Well, this novel turned out to be my first major disappointment of the year. . .
Regardless of the number of fantasy books I've read over the years, I'm always thrilled to discover a new talented writer. 2006 brought us a slew of gifted authors such as Scott Lynch, Naomi Novik, Hal Duncan, Brian Ruckley and Joe Abercrombie. Earlier this year, we were introduced to Patrick Rothfuss, whose The Name of the Wind remains a sure candidate for fantasy debut of 2007. Hence, when you discover that both Tor Books and Pan MacMillan have high hopes for David Bilsborough's The Wanderer's Tale, you can't help but be eager to read it.
Still, even though I was excited to read this one, it was quite a struggle for me to reach the last page. And I so wanted to like this novel.
An odd blend of The Fellowship of the Ring, The Sword of Shannara, and various Forgotten Realms books from the late 80s, Bilsborough's The Wanderer's Tale is YA through and through. Pitched to the Paolini crowd, I sincerely believe that this debut has the potential to be a bestseller. But pitched to well-read fans and aficionados of the genre, this book falls short on basically every level.
The most impressive facet of The Wanderer's Tale remains the worldbuilding. Bilsborough's universe resounds with depth. The author's eye for details creates an arresting imagery. And yet, the heavy-handed prose filled with descriptions of all sorts will soon grate on the nerves of even the most patient of readers.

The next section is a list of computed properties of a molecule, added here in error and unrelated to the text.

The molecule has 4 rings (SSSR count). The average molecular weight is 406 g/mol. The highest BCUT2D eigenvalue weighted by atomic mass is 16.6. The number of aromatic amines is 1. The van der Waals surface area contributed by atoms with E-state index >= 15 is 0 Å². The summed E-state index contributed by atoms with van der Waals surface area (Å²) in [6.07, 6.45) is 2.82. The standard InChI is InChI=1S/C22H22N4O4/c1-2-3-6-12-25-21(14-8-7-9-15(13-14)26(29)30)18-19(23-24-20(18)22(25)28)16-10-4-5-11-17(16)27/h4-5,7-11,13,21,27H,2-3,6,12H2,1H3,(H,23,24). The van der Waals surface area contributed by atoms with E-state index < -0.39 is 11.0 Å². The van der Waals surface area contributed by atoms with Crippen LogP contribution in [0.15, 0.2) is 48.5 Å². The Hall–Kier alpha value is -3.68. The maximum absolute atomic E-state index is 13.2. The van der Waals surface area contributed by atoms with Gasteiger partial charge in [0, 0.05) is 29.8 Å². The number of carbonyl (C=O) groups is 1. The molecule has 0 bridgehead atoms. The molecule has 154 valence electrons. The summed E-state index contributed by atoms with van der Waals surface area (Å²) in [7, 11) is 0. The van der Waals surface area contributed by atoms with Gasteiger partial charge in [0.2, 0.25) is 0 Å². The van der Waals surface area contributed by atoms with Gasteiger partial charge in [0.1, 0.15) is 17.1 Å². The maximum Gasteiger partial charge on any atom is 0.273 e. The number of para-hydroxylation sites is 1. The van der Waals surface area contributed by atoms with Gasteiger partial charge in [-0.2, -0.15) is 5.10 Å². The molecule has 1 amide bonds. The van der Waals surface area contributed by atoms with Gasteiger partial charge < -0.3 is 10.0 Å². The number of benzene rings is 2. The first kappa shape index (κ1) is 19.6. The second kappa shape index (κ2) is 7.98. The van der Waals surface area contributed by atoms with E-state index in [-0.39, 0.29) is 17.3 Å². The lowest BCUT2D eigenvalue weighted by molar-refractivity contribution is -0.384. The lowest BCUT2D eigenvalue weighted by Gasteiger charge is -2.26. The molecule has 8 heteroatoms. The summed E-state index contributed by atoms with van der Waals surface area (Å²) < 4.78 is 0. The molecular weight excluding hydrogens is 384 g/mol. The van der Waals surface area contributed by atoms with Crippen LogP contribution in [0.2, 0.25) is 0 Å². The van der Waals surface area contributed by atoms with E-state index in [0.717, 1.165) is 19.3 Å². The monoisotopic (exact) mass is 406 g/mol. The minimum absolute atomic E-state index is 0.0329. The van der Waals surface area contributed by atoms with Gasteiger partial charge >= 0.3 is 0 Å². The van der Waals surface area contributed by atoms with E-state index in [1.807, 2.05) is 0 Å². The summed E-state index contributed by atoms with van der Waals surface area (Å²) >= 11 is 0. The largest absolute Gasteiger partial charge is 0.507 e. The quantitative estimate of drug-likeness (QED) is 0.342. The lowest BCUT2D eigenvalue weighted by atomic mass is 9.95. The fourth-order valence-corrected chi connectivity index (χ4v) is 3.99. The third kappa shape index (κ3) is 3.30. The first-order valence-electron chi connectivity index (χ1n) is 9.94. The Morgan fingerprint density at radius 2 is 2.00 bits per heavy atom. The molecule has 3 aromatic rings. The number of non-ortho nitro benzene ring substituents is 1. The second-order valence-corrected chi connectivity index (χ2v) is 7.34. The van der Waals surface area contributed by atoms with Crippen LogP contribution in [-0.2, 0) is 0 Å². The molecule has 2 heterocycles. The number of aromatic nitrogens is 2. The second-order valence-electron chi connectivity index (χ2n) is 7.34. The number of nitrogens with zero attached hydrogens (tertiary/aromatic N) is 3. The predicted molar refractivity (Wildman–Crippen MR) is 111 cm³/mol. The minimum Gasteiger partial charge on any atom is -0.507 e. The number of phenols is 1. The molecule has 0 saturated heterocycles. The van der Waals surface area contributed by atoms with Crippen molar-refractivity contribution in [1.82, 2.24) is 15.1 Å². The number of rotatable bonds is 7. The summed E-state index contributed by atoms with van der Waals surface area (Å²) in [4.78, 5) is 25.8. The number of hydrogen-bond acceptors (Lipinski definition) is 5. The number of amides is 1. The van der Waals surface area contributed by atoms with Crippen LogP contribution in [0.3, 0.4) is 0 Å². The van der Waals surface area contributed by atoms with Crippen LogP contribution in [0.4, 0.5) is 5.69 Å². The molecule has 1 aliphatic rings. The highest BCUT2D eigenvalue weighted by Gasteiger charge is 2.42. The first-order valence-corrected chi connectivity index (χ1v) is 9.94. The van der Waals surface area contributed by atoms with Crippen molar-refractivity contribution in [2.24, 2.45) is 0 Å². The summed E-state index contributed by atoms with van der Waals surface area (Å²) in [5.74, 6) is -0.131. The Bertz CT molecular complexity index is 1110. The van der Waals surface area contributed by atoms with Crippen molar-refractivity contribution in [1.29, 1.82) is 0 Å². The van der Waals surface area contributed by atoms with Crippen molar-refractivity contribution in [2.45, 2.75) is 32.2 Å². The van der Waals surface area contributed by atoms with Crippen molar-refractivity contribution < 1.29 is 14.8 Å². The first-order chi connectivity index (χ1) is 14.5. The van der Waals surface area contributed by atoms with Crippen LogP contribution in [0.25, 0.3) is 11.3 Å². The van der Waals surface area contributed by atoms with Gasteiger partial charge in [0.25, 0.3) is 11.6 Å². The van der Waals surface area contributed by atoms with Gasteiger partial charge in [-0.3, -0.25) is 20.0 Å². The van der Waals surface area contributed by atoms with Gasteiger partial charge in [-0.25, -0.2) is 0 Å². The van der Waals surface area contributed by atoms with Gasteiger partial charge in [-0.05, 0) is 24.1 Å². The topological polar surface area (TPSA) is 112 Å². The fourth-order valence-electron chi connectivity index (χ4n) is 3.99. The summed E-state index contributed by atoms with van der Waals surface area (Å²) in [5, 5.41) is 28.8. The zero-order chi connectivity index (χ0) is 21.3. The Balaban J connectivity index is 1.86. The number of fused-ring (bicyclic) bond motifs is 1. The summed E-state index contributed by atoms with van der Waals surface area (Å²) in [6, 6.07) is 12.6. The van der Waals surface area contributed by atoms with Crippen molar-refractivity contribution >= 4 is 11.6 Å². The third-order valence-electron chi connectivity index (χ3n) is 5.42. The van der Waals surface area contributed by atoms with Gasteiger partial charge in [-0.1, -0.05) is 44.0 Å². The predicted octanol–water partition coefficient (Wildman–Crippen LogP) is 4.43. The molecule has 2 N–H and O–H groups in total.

To say that this novel is overwritten would be the understatement of the year. Cutting 25% to 30% of it would get rid of a good chunk of the bloated prose and speed up the pace which leaves a lot to be desired. There seems to be at least one adverb per sentence -- I kid you not!
Sadly, the characters are rather clichéd -- every last one of them. I would be hard-pressed to find another such unappealing cast. There isn't one three-dimensional character in the bunch. For the most part, they are little more than cardboard cut-outs.
The dialogues are juvenile throughout The Wanderer's Tale, which is another reason why I believe it should have been aimed at a younger crowd. To say nothing of the puerile humor contained within the pages of this novel. Unless, of course, you have a thing for someone farting the national anthem. . .
Although the quest remains the biggest cliché associated with the fantasy genre, David Bilsborough shows a fertile imagination. But the execution falls flat, irrevocably so. And with such a stumbling and occasionally clunky narrative, the rhythm is sluggish throughout, with vast portions of chapters in which nothing occurs.
Overwritten, overlong, overhyped. . .
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